It comes as no shock that Gov. Rick Scott is unhappy with the state budget the Florida Legislature passed late last night.
Scott put out a three paragraph earlier today slamming the Legislature for cutting Enterprise Florida, reducing Visit Florida funding and hammering out the final details of the budget mostly in secret. Since January, Scott has taken to television ads, rallies around the state and face-to-face meetings with lawmakers warning them not to cut Enterprise Florida and Visit Florida - two agencies he credits with helping the state add more than 1.3 million private sector jobs since he was elected. In his statement to reporters today, Scott acknowledges he has the authority to veto the entire state budget, something that has not been done by a governor since 1992 when then-Gov. Lawton Chiles vetoed the budget.
"I am beginning to review the budget and I have the option of vetoing the entire budget or vetoing the items that circumvented the transparent process and do not have an acceptable return on investment for hardworking taxpayers," Scott said. "Just like I do every year, I will make my decisions based on what’s best for our families because my job is to wake up every day and fight for Floridians.”
Scott said the Legislature's refusal to fund tax incentives for him hand out to companies to entice them to create jobs in Florida is shortsighted. He had asked the Legislature for $85 million for tax incentives. The put nothing in the budget for the tax incentive program.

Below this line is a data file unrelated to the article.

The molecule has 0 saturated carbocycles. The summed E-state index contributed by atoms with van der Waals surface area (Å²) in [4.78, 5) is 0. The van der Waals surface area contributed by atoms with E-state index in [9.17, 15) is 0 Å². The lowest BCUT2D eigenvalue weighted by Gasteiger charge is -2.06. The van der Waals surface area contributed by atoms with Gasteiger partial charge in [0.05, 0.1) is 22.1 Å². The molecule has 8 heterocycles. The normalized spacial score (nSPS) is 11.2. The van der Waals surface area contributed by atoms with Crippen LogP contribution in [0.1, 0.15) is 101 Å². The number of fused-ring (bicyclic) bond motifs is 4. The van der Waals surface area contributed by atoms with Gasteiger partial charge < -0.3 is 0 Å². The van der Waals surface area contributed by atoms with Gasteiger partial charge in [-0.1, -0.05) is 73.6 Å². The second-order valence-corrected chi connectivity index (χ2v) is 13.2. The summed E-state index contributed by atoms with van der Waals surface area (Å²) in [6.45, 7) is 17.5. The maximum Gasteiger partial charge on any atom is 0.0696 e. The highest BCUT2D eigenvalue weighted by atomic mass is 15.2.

"Once again, the Florida Legislature has turned their back on Florida’s ability to fund economic incentive deals that help our state outcompete our top competitors for important jobs," Scott said. "This is very concerning to me and is an action that each member will have to defend as their local communities lose out on new manufacturing facilities, headquarter relocations and thousands of high wage jobs for families."
He also made clear once again he opposes the House-led effort to cut Visit Florida, the state's tourism marketing agency that came under fire for striking secret contracts with celebrities like Miami music star Pitbull to promote the state.
“Furthermore, the legislature’s decision to cut tourism marketing could lead to a drastic reduction in visitor spending to our local businesses and revenue to our state," Scott said.
PHOTO: Gov. Rick Scott in Miami on Monday. (